WATERBURY, Vt. (WCAX) Flooding fears across Vermont-- a combination of snowmelt and rain had waterways overflowing their banks across the state.
We sent crews to Rutland, Royalton and Waterbury to bring you the very latest.
Our Ike Bendavid followed the flooding in Washington County, where he found fields full of water in Waterbury and spoke with a homeowner watching the flood creep closer to his house.
Bo Garland just bought a house on Route 2 in Waterbury to renovate it. But his first spring as the homeowner, flooding in the field across the street and in his yard have him concerned.
"If the water comes up another four feet... if it hits the road, it's in the house," Garland said.
Reporter Ike Bendavid: Are you concerned at all? It's getting pretty close.
Bo Garland: Oh, for sure. Probably move my truck and stuff.
"You could say to a point it is spring in Vermont and that you never know what you're going to have," said Mark Bosma of Vermont Emergency Management.
Just down the road at the emergency management headquarters, crews have been fielding calls from around the state.
"We will be on but however long we are here depends on the rivers," Bosma said.
The snowmelt and rain flooded areas in our region. Vermont Emergency Management says they are unsure about the amount of damages across the state but they are working to make sure everyone is safe and accounted for.
"For the towns impacted-- this is a disaster," Bosma said.
Back at his house, Garland says that this summer he plans to change the landscape around the house.
"Hopefully lift it up four feet or so," he said.
Vermont Emergency Management is reporting no injuries from the flooding. In a few weeks, they'll have a tally of all the damage.
FLOODING CLOSES ROADS, FORCES EVACUATIONS
Many roads throughout the state shut down Monday because of the weather, but the flooding wasn't limited to roads.
Our Joe Carroll was in Southern Vermont, where rising waters forced the residents of a trailer park out of their homes.
The Black River in Ludlow is raging. It's a one-two punch with a lot of rain.
Route 103 just south of the village had limited traffic for much of the day. But the Black River Park got walloped by the flooding.
Elizabeth Sheehan, whose father-in-law owns the park, lives next door.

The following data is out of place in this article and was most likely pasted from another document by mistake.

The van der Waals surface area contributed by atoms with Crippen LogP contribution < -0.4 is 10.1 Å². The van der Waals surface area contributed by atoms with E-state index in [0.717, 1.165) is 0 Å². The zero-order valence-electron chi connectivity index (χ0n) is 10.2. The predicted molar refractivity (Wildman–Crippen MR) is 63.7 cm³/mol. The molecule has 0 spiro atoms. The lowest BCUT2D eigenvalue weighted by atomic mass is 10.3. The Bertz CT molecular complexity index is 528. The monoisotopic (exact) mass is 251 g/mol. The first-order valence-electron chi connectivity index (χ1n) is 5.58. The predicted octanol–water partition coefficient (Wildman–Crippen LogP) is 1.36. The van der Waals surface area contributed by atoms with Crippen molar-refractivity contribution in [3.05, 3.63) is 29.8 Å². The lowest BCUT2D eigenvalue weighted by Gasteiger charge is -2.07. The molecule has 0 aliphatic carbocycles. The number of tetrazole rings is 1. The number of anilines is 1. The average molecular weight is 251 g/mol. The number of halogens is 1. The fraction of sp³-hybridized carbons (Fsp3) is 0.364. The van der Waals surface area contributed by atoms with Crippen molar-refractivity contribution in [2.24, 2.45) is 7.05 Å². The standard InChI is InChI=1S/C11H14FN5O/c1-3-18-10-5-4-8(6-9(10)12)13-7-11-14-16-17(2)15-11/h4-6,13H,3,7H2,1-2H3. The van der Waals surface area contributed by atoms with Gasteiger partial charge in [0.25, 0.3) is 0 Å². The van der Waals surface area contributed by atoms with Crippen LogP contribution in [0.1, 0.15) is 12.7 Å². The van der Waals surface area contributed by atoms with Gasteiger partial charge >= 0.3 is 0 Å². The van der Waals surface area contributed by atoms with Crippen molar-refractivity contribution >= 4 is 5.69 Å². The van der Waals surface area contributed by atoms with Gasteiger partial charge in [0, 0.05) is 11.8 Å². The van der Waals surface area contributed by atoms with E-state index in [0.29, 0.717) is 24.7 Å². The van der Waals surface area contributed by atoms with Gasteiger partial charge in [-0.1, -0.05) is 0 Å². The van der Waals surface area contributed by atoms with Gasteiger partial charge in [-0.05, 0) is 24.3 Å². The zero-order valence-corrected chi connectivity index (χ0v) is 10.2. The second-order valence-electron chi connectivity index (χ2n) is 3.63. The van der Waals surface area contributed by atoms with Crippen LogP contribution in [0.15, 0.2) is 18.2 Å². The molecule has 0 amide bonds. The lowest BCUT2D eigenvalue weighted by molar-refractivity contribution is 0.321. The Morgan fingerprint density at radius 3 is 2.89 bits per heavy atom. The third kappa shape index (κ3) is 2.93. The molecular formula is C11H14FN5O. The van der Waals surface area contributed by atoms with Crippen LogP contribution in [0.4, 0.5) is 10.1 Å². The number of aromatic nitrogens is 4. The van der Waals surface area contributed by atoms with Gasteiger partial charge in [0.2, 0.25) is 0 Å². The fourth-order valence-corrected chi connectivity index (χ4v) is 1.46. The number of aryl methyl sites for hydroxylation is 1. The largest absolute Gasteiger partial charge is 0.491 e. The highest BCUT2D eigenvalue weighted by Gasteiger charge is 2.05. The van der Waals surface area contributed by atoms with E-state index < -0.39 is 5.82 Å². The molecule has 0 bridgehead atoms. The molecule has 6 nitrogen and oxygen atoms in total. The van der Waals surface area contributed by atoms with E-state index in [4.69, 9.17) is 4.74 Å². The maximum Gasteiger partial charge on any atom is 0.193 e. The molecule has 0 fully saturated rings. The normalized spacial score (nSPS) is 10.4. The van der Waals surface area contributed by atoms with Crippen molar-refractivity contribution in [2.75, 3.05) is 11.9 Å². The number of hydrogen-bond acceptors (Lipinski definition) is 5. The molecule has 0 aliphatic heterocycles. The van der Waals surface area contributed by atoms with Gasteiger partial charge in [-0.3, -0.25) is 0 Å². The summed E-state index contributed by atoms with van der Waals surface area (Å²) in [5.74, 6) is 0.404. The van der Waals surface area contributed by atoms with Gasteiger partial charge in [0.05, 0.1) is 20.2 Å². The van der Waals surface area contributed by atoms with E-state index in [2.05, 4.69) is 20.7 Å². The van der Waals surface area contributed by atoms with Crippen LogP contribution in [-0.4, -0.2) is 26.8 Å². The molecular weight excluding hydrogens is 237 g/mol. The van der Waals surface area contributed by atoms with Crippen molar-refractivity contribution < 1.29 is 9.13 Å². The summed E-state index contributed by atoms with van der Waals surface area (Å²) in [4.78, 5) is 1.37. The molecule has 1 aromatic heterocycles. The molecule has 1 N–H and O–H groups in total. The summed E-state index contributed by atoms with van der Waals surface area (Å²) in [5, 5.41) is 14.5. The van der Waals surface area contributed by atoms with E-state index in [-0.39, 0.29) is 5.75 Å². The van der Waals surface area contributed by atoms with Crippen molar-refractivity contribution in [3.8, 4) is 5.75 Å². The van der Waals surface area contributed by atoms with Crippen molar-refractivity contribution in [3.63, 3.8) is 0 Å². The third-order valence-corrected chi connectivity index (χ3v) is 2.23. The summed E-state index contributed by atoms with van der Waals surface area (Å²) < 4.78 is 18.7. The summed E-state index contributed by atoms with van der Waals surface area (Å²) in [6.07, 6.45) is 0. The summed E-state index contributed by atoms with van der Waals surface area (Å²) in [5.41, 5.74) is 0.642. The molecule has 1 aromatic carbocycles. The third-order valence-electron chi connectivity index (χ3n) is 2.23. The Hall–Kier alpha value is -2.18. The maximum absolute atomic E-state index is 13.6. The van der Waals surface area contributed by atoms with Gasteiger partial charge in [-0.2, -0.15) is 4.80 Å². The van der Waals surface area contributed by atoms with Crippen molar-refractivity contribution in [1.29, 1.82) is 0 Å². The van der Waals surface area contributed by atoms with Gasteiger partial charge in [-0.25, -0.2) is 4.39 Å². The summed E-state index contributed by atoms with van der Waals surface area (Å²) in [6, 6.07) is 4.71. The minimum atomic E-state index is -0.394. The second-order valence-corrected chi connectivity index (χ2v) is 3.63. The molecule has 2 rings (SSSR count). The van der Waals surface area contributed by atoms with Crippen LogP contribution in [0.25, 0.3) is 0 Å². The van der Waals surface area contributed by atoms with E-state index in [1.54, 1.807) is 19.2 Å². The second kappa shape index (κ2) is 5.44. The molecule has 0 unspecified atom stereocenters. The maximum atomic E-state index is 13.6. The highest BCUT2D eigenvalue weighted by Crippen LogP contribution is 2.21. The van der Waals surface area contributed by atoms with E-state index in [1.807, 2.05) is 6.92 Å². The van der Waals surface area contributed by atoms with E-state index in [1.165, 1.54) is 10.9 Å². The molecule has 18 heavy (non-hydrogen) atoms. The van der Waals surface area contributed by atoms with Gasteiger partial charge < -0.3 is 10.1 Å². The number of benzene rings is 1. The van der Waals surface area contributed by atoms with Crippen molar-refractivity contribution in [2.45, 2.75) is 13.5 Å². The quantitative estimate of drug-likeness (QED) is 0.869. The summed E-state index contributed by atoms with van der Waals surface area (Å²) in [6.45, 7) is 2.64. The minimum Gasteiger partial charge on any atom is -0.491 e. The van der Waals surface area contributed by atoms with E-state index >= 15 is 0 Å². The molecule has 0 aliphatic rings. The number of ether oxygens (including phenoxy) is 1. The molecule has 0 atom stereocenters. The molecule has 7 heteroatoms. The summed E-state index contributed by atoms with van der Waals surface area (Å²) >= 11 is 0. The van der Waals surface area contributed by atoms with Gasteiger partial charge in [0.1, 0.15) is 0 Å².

"My daughter came in, woke us up at 6 o'clock and looked out the window and said, 'Oh, we've got to move some cars! It's getting pretty darn high.' And we looked over and police and fire were over at the park and evacuated people," Sheehan said.
The Ludlow town manager says rescue crews reached all the residents except for two who had to be evacuated with a highway bucket loader. A community center across the street provided food and hot showers.
But it wasn't just the Black River that crested its banks. The Otter Creek in Pittsford looked more like a lake. Down the road in Rutland Town, the East Creek overflowed and closed Post Road. Just before noon, the road opened but the nearby Department of Motor Vehicles didn't. Officials say the state workers couldn't get past a flooded driveway.
Brian Bowdish made the trip from Salisbury and was disappointed that they didn't open up in the afternoon.
"I can understand with the flooding but it's not that bad. It's been worse before," Bowdish said.
And in Rutland, the city fire department was ready for more flooding.
"We have flooding in the Otter Creek and the tributaries that go into that," Rutland City Fire Chief James Larsen said.
As a backup, the Middlebury Technical Rescue Squad was there.
Monday morning had already been busy for the Rutland City Fire Department. A man from New York wanted to go backwoods skiing at Killington and parked near the Skyline Gondola just off Route 4.
Chief James Larsen: And found a parking lot to sleep in last night and was not aware of the flood warnings and woke up to water running through his vehicle.
Reporter Joe Carroll: He must have been a little bit surprised.
Chief James Larsen: More than a little.
A waterlogged but thankful survivor of the flooding that hit Southern Vermont.